Matthew Gilbert

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For 937 reviews, this critic has graded:
  • 44% higher than the average critic
  • 3% same as the average critic
  • 53% lower than the average critic
On average, this critic grades 7.6 points lower than other critics. (0-100 point scale)

Matthew Gilbert's Scores

Average review score: 58
Highest review score: 100 Louie: Season 4
Lowest review score: 0 Tuesday Night Book Club: Season 1
Score distribution:
937 tv reviews
    • 61 Metascore
    • 40 Matthew Gilbert
    These two extraordinary talents have done an average job with what is a surprisingly unimaginative premise.
    • 61 Metascore
    • 40 Matthew Gilbert
    The characters are one-dimensional, so that you essentially know who they are within a minute or less, not least of all the spoiled-belle Confederate volunteer Emma Green (Hannah James), who’s straight outta “Gone With the Wind.” And the story lines about patients are didactic, there simply to provide the writers with EZ-to-read lessons about race, war, and medical progress.
    • 61 Metascore
    • 50 Matthew Gilbert
    The show is neither here nor there, neither amusing nor affecting. It doesn't really call out for further viewing, which is not so unusual at all.
    • 61 Metascore
    • 58 Matthew Gilbert
    It’s too broad and familiar to hold attention.
    • 61 Metascore
    • 50 Matthew Gilbert
    Dreyfuss impressively keeps Madoff’s villainy human-scaled and, at times, petty, and therefore more potent. The miniseries that is constructed around him, though, is flat and simplistic, with none of the intelligence and intrigue that has elevated other stories set in high finance, “Billions” and “The Big Short.”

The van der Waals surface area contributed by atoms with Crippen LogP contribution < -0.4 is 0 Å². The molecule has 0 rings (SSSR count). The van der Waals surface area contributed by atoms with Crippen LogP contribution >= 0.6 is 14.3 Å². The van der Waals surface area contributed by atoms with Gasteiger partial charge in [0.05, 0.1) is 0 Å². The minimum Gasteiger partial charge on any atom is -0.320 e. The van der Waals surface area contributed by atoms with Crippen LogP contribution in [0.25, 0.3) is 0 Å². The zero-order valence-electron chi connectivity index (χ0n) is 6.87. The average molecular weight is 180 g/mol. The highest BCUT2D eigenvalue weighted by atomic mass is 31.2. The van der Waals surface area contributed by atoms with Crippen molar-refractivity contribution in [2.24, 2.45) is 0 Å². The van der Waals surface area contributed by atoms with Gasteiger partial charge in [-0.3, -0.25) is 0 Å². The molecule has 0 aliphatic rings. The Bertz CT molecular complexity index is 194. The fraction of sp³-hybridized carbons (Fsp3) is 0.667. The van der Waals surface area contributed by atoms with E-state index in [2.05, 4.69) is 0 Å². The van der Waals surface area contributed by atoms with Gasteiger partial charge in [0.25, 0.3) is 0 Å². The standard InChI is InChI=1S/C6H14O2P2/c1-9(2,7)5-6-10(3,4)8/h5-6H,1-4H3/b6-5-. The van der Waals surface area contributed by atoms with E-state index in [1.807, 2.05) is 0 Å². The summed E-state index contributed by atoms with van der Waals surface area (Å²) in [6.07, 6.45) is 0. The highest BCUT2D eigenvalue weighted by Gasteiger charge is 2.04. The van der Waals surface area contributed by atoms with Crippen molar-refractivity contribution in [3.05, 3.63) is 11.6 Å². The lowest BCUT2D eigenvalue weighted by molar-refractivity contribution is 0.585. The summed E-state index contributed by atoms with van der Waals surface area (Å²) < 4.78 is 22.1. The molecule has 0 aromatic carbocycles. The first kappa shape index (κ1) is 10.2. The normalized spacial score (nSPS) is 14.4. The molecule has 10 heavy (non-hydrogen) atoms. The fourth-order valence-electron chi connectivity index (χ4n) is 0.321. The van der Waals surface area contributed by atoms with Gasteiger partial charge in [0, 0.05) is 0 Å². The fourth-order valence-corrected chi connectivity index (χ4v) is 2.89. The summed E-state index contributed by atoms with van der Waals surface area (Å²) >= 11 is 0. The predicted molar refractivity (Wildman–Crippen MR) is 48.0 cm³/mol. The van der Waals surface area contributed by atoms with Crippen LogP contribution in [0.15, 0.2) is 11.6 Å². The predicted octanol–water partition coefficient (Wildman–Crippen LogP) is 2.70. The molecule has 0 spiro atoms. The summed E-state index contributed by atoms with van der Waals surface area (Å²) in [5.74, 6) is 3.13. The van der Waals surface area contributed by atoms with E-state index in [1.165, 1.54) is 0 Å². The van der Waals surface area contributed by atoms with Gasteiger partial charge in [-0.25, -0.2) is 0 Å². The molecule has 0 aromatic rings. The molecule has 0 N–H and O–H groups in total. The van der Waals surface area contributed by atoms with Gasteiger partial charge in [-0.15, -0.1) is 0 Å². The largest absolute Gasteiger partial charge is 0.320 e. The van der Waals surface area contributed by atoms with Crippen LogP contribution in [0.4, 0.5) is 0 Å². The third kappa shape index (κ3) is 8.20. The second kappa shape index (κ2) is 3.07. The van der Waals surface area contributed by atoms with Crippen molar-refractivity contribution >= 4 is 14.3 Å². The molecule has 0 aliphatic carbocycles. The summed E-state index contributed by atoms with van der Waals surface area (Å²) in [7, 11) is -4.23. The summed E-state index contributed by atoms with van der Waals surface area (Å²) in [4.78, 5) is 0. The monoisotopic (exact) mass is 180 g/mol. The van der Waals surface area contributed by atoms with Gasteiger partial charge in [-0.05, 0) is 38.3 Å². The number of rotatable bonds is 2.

• 61 Metascore
    • 40 Matthew Gilbert
    The humor is madcap and inane where it should be wry, and the characters are stubbornly predictable. The editing of the show is swift and bouncy, as it is on "Burn Notice,'' but still the hour drags. It's just not much fun.
    • 61 Metascore
    • 60 Matthew Gilbert
    Parenthood is a fairly promising ensemble dramedy that shows TV expanding beyond an emphasis on nuclear families to look at broader family systems reaching from ages 5 to 75.
    • 61 Metascore
    • 50 Matthew Gilbert
    It's too bland to elicit very strong feelings either for or against. It's a legal drama with the same kind of buddy dynamic as "Psych" and "White Collar," and by the end of the hour--or, just for tonight, the hour and 20 minutes--I felt like shrugging my shoulders.
    • 60 Metascore
    • 50 Matthew Gilbert
    The pluses of the show include watching Leary have a good time and seeing the way the cast gels around him.... Other TV series set in the music business--“Nashville,” “Empire”--have a lot more genre awareness and seem to make the characters’ enthusiasm believable enough. But on Sex&Drugs, even the costumes appear generic and unrealized.
    • 60 Metascore
    • 50 Matthew Gilbert
    If Mad Love pushes toward a more distinctive identity and grows beyond TV's standard two-couple romantic situations, there may be hope.
    • 60 Metascore
    • 50 Matthew Gilbert
    When The Lottery conjectures about the scary cultural tilt that a lack of fertility could cause around the world, it’s at its best.... Unfortunately, the makers of “The Lottery,” led by writer-producer Timothy J. Sexton, who was one of the five screenwriters on the similarly themed 2006 movie “Children of Men,” are more concerned with a far more formulaic suspense story line.
    • 60 Metascore
    • 40 Matthew Gilbert
    There is no sense of who Cheney is, beyond his restatements.
    • 60 Metascore
    • 40 Matthew Gilbert
    Everything aside from Pacino in this movie is surprisingly ordinary and lacking.
    • 60 Metascore
    • 60 Matthew Gilbert